13...b5!? the engine finds this alternative, which depends on a longer trapping White's queen. 14.£xa6 the obvious response, also threatening to capture the b-pawn.
14.£d1 c4µ looks very good for Black, whose pawns thrust into White's queenside while the pieces dominate the center and can threaten the kingside.
14...£d7 preparing ...Ra8 15.£xb5 ¦a8 16.bxc5 ¦eb8³ the White queen can no longer escape, but after eventually being exchanged for Black's rook, White will be slightly down material but not lost.
14.h3 ¥xf3 an expedient decision, but perhaps not ideal. White's queen placement makes the retreat to d7 a more obvious choice. Exchanging on f3 in constrast helps activate White's light-square bishop. (14...¥d7 15.£b3 h6³) 15.¤xf3 e4 16.dxe4 dxe4 17.¤h2?! this is in fact a major error, although again it was difficult to see the way to best take advantage of it. (17.¤d2) 17...£c7 18.¤f1 ¤e5 a correct general idea, centralizing the knight and preparing ...c4, but this gives White too much leeway and allows the next move, blocking the advance of my c-pawn.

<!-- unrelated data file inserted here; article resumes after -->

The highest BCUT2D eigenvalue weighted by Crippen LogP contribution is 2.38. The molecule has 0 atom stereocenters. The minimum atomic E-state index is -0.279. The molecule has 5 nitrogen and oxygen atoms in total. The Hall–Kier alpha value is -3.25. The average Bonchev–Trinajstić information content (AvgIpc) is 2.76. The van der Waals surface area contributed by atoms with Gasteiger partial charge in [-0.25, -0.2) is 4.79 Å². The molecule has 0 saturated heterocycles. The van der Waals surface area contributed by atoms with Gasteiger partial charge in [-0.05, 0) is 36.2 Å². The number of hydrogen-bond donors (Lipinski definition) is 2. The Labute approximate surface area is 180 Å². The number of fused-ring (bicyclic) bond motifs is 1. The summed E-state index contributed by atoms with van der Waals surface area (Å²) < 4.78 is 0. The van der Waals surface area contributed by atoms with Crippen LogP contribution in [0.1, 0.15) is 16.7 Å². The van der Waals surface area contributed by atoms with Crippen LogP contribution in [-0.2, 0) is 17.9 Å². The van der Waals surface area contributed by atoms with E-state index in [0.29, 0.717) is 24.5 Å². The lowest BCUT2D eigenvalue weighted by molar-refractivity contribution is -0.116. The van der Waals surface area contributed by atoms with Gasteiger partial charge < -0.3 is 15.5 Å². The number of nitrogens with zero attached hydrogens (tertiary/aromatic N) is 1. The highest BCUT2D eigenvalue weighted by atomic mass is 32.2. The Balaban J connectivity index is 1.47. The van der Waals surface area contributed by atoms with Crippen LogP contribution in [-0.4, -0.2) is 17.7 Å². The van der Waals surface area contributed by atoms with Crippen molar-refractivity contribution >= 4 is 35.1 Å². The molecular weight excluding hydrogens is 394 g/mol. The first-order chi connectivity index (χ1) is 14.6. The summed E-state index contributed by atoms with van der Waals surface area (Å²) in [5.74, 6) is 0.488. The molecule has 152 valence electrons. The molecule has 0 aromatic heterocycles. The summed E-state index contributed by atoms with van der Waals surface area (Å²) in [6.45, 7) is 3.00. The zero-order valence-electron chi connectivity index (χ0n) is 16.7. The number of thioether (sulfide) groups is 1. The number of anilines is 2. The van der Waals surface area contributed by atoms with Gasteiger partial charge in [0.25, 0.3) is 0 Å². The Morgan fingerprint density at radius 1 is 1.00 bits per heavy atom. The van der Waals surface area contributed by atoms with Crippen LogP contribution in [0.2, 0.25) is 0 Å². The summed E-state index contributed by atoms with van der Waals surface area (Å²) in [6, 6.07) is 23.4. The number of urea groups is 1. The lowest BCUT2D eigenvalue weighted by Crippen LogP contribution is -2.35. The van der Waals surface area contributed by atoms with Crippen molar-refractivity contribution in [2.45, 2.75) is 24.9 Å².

18...c4!? is the tactical way to implement the plan more effectively. 19.£xa6
19.¥xc4?19...b5 20.£xa6 bxc4 21.£xc4 ¤e5 22.£xc7 ¦xc7 23.¦ed1 ¤d3µ and Black's piece is significantly better than White's three pawns.
19...¤e5 20.¦b1 ¤d3 21.¥xd3 (21.£a4 ¦a8 22.£d1 b5−⁠+) 21...exd3 22.¤d2 ¤e4µ Here Black is a pawn down, but White is effectively playing without the Bb2, the Qa6 is dangerously exposed, and the passed protected pawn on d3 is a big asset for Black.